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U. of I. professors elected to the American Academy of Microbiology
Stephanie Lulay, News Bureau
CHAMPAIGN, Ill. — University of Illinois microbiology professors Jeffrey F. Gardner and James A. Imlay have been elected fellows in the American Academy of Microbiology.
Gardner and Imlay were among 38 scientists from seven countries honored for 2008. Fellows of the academy are elected annually through a highly selective, peer-review process based on their records of scientific achievement and contributions to the microbiology field.
Gardner’s research focuses on the genetics and biochemistry of DNA binding proteins. He received a bachelor’s degree from Boston University and a doctorate from Marquette University, both in biology. He was a postdoctoral research associate in biochemistry at the University of Wisconsin at Madison. He teaches microbial genetics.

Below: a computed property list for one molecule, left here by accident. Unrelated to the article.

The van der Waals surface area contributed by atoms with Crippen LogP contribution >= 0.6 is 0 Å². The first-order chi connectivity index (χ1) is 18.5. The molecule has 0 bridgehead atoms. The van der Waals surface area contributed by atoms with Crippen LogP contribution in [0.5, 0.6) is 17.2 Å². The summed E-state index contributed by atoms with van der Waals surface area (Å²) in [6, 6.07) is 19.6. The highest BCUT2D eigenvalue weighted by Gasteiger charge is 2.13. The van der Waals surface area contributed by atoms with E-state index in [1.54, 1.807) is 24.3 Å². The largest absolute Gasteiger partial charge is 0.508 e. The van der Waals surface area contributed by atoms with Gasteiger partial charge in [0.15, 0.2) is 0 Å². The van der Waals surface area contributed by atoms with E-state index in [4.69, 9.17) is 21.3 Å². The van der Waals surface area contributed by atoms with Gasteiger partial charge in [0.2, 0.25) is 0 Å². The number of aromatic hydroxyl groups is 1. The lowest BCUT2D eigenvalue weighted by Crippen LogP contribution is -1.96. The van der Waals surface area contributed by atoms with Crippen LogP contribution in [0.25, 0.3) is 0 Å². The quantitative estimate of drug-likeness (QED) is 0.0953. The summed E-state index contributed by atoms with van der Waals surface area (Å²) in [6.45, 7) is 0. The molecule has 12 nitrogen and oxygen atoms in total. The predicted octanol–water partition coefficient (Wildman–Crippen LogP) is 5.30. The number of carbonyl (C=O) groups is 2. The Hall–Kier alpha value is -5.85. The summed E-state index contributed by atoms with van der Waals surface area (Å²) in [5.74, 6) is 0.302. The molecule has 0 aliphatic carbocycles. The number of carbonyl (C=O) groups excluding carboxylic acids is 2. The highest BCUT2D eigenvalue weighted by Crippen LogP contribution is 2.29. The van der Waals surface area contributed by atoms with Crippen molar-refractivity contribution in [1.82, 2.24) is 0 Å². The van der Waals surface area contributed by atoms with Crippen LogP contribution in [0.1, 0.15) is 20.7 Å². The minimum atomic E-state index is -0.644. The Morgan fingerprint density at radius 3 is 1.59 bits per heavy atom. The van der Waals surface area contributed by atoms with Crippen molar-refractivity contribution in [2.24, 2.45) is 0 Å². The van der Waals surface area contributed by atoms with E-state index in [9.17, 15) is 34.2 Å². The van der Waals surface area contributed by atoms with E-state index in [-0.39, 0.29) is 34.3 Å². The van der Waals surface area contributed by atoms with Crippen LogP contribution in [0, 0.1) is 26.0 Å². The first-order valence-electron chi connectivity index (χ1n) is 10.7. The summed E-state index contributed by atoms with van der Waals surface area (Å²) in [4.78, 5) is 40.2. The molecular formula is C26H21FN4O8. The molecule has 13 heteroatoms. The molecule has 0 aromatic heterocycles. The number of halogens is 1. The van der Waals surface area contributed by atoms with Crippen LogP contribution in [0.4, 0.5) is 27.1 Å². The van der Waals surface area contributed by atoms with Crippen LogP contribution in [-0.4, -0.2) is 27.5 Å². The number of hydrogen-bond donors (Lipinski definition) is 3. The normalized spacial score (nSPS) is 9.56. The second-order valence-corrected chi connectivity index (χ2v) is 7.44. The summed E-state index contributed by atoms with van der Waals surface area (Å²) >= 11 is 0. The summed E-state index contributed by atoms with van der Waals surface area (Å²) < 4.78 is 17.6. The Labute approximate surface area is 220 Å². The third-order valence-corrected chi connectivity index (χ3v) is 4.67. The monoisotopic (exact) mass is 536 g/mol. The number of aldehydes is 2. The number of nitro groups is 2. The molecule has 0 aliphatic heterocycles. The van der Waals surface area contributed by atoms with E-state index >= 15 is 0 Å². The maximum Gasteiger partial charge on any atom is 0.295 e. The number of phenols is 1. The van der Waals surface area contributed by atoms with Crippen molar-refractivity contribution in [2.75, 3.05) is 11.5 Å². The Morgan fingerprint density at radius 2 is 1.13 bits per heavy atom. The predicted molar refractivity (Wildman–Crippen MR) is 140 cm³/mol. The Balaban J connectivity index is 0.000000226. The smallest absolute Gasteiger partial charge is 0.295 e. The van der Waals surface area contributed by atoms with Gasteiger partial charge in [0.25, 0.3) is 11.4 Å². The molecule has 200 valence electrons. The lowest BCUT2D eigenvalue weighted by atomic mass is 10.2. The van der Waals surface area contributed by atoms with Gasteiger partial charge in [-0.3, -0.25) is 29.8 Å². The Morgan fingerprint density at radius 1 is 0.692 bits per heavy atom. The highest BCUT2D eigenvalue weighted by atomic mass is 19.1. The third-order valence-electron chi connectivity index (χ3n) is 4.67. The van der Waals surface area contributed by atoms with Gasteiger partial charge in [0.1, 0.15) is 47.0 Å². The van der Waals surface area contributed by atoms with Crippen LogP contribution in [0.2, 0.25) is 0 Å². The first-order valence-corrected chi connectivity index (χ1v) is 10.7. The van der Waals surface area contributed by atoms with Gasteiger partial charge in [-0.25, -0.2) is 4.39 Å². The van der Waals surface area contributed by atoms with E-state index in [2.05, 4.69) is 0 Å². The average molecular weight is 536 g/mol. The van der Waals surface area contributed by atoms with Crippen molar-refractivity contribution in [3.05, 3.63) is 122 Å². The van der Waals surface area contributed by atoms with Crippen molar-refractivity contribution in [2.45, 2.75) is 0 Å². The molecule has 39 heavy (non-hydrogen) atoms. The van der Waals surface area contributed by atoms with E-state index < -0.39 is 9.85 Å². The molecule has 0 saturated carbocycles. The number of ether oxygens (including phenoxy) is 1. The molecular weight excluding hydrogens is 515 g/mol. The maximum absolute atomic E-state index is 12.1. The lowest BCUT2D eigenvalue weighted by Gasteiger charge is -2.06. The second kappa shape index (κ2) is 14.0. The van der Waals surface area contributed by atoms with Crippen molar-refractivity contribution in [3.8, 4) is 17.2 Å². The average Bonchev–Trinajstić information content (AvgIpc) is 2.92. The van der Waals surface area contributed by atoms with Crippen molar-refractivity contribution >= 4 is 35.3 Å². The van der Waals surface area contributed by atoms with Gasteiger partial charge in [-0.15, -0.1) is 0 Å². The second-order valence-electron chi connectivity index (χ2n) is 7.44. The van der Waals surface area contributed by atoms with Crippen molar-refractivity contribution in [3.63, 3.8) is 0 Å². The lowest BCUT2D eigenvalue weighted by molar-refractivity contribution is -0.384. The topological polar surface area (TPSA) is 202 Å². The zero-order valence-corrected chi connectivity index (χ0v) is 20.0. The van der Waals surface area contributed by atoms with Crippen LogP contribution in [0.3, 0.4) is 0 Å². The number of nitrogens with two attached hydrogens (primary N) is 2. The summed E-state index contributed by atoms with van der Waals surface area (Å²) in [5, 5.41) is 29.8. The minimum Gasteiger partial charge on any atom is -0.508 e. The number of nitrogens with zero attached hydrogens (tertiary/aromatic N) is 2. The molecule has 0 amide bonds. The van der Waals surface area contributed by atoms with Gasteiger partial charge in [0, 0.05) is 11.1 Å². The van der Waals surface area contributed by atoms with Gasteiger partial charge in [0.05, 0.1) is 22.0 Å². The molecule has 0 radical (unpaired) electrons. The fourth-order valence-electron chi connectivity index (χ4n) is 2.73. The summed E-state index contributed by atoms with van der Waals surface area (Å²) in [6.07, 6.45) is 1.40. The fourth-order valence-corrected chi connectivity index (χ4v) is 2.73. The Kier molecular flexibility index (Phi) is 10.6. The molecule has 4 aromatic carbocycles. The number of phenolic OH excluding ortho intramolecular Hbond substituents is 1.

Imlay, who is a Romano scholar and associate director of graduate affairs in the School of Molecular and Cellular Biology, has focused his research on the molecular mechanisms of oxidative damage; cellular defenses against oxidants; and obligate anaerobiosis. He received a bachelor’s degree in chemistry and English from Duke University and a doctorate in biochemistry from the University of California at Berkeley. He returned to Duke as a postdoctoral research associate in biochemistry. He teaches advanced biochemistry.
Gardner and Imlay join more than 2,000 fellows representing many specialties in microbiology, including basic and applied research, teaching, public health, industry and government service.